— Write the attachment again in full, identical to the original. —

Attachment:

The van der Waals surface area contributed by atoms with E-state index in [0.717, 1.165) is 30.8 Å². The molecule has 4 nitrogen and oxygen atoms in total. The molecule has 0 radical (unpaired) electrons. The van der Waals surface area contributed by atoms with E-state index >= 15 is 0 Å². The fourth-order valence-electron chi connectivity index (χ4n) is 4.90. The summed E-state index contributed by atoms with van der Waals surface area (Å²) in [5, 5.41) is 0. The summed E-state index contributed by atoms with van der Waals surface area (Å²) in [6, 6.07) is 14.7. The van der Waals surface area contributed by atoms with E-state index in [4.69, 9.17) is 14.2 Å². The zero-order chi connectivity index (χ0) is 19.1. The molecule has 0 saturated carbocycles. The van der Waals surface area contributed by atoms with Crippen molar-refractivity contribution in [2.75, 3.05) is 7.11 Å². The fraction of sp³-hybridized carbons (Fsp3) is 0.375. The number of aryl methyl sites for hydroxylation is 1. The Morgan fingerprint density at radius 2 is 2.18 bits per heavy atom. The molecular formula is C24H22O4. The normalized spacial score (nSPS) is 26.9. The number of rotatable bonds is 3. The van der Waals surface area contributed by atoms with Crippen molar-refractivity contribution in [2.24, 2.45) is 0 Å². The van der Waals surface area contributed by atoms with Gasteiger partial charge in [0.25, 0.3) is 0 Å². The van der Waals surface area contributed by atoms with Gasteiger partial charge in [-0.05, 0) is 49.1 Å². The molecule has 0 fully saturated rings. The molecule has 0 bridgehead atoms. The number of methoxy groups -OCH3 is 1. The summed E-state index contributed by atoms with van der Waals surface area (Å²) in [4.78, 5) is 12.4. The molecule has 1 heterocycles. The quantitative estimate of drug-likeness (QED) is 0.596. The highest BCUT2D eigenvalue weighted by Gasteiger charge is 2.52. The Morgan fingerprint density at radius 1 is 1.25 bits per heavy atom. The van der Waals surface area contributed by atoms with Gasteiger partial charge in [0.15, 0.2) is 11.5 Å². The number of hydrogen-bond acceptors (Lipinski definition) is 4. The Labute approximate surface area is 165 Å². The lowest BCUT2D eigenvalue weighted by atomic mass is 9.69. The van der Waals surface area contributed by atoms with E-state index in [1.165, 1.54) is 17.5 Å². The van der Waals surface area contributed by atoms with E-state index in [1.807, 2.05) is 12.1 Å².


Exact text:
The van der Waals surface area contributed by atoms with E-state index in [0.717, 1.165) is 30.8 Å². The molecule has 4 nitrogen and oxygen atoms in total. The molecule has 0 radical (unpaired) electrons. The van der Waals surface area contributed by atoms with E-state index >= 15 is 0 Å². The fourth-order valence-electron chi connectivity index (χ4n) is 4.90. The summed E-state index contributed by atoms with van der Waals surface area (Å²) in [5, 5.41) is 0. The summed E-state index contributed by atoms with van der Waals surface area (Å²) in [6, 6.07) is 14.7. The van der Waals surface area contributed by atoms with E-state index in [4.69, 9.17) is 14.2 Å². The zero-order chi connectivity index (χ0) is 19.1. The molecule has 0 saturated carbocycles. The van der Waals surface area contributed by atoms with Crippen molar-refractivity contribution in [2.75, 3.05) is 7.11 Å². The fraction of sp³-hybridized carbons (Fsp3) is 0.375. The number of aryl methyl sites for hydroxylation is 1. The Morgan fingerprint density at radius 2 is 2.18 bits per heavy atom. The molecular formula is C24H22O4. The normalized spacial score (nSPS) is 26.9. The number of rotatable bonds is 3. The van der Waals surface area contributed by atoms with Crippen molar-refractivity contribution in [2.24, 2.45) is 0 Å². The van der Waals surface area contributed by atoms with Gasteiger partial charge in [0.25, 0.3) is 0 Å². The van der Waals surface area contributed by atoms with Gasteiger partial charge in [-0.05, 0) is 49.1 Å². The molecule has 0 fully saturated rings. The molecule has 0 bridgehead atoms. The number of methoxy groups -OCH3 is 1. The summed E-state index contributed by atoms with van der Waals surface area (Å²) in [4.78, 5) is 12.4. The molecule has 1 heterocycles. The quantitative estimate of drug-likeness (QED) is 0.596. The highest BCUT2D eigenvalue weighted by Gasteiger charge is 2.52. The Morgan fingerprint density at radius 1 is 1.25 bits per heavy atom. The van der Waals surface area contributed by atoms with Gasteiger partial charge in [0.15, 0.2) is 11.5 Å². The number of hydrogen-bond acceptors (Lipinski definition) is 4. The Labute approximate surface area is 165 Å². The lowest BCUT2D eigenvalue weighted by atomic mass is 9.69. The van der Waals surface area contributed by atoms with E-state index in [1.165, 1.54) is 17.5 Å². The van der Waals surface area contributed by atoms with E-state index in [1.807, 2.05) is 12.1 Å².